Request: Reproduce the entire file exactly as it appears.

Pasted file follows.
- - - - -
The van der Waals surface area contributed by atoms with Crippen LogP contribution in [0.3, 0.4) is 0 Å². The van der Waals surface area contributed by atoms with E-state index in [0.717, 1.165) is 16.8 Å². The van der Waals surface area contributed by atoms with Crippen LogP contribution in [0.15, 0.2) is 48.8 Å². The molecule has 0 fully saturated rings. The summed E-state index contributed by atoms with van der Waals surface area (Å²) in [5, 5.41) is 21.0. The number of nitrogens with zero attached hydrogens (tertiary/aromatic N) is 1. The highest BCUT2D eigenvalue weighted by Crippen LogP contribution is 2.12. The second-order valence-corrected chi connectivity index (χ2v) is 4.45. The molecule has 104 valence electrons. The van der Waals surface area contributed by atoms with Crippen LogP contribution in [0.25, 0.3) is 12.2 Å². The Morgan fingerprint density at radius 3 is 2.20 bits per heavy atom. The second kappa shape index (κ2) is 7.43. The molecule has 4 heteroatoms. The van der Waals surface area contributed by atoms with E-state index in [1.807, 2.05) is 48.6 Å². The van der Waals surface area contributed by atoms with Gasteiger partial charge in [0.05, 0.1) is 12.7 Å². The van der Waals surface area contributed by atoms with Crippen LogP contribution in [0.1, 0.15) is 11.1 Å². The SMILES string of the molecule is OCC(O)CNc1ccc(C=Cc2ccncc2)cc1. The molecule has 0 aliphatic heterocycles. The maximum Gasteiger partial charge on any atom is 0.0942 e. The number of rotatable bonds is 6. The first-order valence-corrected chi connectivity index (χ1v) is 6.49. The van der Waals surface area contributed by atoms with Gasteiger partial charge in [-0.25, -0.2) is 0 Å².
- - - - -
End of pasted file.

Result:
The van der Waals surface area contributed by atoms with Crippen LogP contribution in [0.3, 0.4) is 0 Å². The van der Waals surface area contributed by atoms with E-state index in [0.717, 1.165) is 16.8 Å². The van der Waals surface area contributed by atoms with Crippen LogP contribution in [0.15, 0.2) is 48.8 Å². The molecule has 0 fully saturated rings. The summed E-state index contributed by atoms with van der Waals surface area (Å²) in [5, 5.41) is 21.0. The number of nitrogens with zero attached hydrogens (tertiary/aromatic N) is 1. The highest BCUT2D eigenvalue weighted by Crippen LogP contribution is 2.12. The second-order valence-corrected chi connectivity index (χ2v) is 4.45. The molecule has 104 valence electrons. The van der Waals surface area contributed by atoms with Crippen LogP contribution in [0.25, 0.3) is 12.2 Å². The Morgan fingerprint density at radius 3 is 2.20 bits per heavy atom. The second kappa shape index (κ2) is 7.43. The molecule has 4 heteroatoms. The van der Waals surface area contributed by atoms with E-state index in [1.807, 2.05) is 48.6 Å². The van der Waals surface area contributed by atoms with Gasteiger partial charge in [0.05, 0.1) is 12.7 Å². The van der Waals surface area contributed by atoms with Crippen LogP contribution in [0.1, 0.15) is 11.1 Å². The SMILES string of the molecule is OCC(O)CNc1ccc(C=Cc2ccncc2)cc1. The molecule has 0 aliphatic heterocycles. The maximum Gasteiger partial charge on any atom is 0.0942 e. The number of rotatable bonds is 6. The first-order valence-corrected chi connectivity index (χ1v) is 6.49. The van der Waals surface area contributed by atoms with Gasteiger partial charge in [-0.25, -0.2) is 0 Å².